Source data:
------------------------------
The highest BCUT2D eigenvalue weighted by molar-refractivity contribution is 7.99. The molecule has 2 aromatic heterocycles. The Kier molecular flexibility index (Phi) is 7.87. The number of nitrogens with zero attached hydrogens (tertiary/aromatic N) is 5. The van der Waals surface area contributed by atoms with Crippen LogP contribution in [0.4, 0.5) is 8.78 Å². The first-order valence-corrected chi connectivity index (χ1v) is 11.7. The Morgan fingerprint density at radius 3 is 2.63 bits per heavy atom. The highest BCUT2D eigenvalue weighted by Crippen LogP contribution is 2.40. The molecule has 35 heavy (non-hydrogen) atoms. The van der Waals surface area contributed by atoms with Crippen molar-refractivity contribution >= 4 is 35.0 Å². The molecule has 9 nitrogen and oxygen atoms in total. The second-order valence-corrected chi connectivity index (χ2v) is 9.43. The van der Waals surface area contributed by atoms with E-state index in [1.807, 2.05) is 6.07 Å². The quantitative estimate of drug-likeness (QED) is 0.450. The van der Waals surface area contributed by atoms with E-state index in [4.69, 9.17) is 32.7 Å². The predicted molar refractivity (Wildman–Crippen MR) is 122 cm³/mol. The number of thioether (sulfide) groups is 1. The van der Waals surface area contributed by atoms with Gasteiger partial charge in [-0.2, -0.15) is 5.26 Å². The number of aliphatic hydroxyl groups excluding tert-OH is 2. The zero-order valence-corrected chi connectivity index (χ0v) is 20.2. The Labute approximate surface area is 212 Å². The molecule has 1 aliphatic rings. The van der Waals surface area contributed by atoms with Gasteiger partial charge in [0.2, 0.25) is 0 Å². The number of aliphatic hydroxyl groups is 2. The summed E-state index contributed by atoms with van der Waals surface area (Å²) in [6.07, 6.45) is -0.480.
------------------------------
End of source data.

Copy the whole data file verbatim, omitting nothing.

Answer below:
The highest BCUT2D eigenvalue weighted by molar-refractivity contribution is 7.99. The molecule has 2 aromatic heterocycles. The Kier molecular flexibility index (Phi) is 7.87. The number of nitrogens with zero attached hydrogens (tertiary/aromatic N) is 5. The van der Waals surface area contributed by atoms with Crippen LogP contribution in [0.4, 0.5) is 8.78 Å². The first-order valence-corrected chi connectivity index (χ1v) is 11.7. The Morgan fingerprint density at radius 3 is 2.63 bits per heavy atom. The highest BCUT2D eigenvalue weighted by Crippen LogP contribution is 2.40. The molecule has 35 heavy (non-hydrogen) atoms. The van der Waals surface area contributed by atoms with Crippen molar-refractivity contribution >= 4 is 35.0 Å². The molecule has 9 nitrogen and oxygen atoms in total. The second-order valence-corrected chi connectivity index (χ2v) is 9.43. The van der Waals surface area contributed by atoms with E-state index in [1.807, 2.05) is 6.07 Å². The quantitative estimate of drug-likeness (QED) is 0.450. The van der Waals surface area contributed by atoms with E-state index in [4.69, 9.17) is 32.7 Å². The predicted molar refractivity (Wildman–Crippen MR) is 122 cm³/mol. The number of thioether (sulfide) groups is 1. The van der Waals surface area contributed by atoms with Gasteiger partial charge in [-0.2, -0.15) is 5.26 Å². The number of aliphatic hydroxyl groups excluding tert-OH is 2. The zero-order valence-corrected chi connectivity index (χ0v) is 20.2. The Labute approximate surface area is 212 Å². The molecule has 1 aliphatic rings. The van der Waals surface area contributed by atoms with Gasteiger partial charge in [0.2, 0.25) is 0 Å². The number of aliphatic hydroxyl groups is 2. The summed E-state index contributed by atoms with van der Waals surface area (Å²) in [6.07, 6.45) is -0.480.